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Exports and International Logistics


  • Part of this work was conducted when the authors were at the Department of Economics, University of Oxford, and while Behar was at the Development Economics Research Group at the World Bank. The authors thank Peter Neary, Caroline Freund, Tony Venables, Alberto Portugal-Perez, Luis Serven and Adrian Wood. Please note: the views expressed in this paper are those of the authors and not necessarily those of the Bank of England, the Monetary Policy Committee, or the Financial Policy Committee, and should not be attributed to the IMF, its Executive Board, or its management.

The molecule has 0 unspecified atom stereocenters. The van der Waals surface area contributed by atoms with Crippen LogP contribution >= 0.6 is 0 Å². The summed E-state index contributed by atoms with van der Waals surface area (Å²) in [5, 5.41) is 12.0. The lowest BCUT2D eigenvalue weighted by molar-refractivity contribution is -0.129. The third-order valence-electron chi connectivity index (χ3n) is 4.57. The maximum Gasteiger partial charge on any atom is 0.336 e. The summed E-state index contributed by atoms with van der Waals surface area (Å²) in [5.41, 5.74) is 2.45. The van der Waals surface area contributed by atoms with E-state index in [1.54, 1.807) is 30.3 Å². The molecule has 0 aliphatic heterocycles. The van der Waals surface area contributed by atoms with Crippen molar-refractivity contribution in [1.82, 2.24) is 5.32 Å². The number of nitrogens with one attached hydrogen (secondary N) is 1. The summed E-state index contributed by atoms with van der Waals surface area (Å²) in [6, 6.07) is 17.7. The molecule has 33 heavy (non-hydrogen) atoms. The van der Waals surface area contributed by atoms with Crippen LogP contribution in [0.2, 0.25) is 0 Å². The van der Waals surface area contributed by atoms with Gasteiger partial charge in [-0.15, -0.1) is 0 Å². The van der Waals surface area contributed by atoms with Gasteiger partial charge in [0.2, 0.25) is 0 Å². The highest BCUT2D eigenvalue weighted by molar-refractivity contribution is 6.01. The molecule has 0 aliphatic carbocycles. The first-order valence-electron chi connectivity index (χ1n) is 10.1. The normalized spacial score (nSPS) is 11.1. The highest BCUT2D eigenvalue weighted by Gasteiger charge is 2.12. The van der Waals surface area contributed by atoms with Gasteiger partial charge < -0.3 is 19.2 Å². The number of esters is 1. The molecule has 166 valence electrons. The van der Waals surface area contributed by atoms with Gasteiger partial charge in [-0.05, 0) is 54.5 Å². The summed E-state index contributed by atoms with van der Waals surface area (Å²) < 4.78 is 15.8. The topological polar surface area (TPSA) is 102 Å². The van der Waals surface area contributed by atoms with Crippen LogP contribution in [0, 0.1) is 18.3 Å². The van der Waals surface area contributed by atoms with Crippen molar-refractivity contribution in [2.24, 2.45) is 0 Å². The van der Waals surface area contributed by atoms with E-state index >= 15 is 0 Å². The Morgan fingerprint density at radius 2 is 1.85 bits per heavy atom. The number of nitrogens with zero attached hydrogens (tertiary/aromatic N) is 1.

Better international logistics raise a developing country's exports, but the magnitude of the effect depends on the country's size. We apply a gravity model that accounts for firm heterogeneity and multilateral resistance to an international logistics index. A one standard deviation improvement in logistics is equivalent to a 14% reduction in distance. An average-sized developing country would raise exports by approximately 36%. Most of the countries are much smaller than average, so the typical effect is 8%. This difference is chiefly due to the dampening effect of multilateral resistance, which is more important for small countries.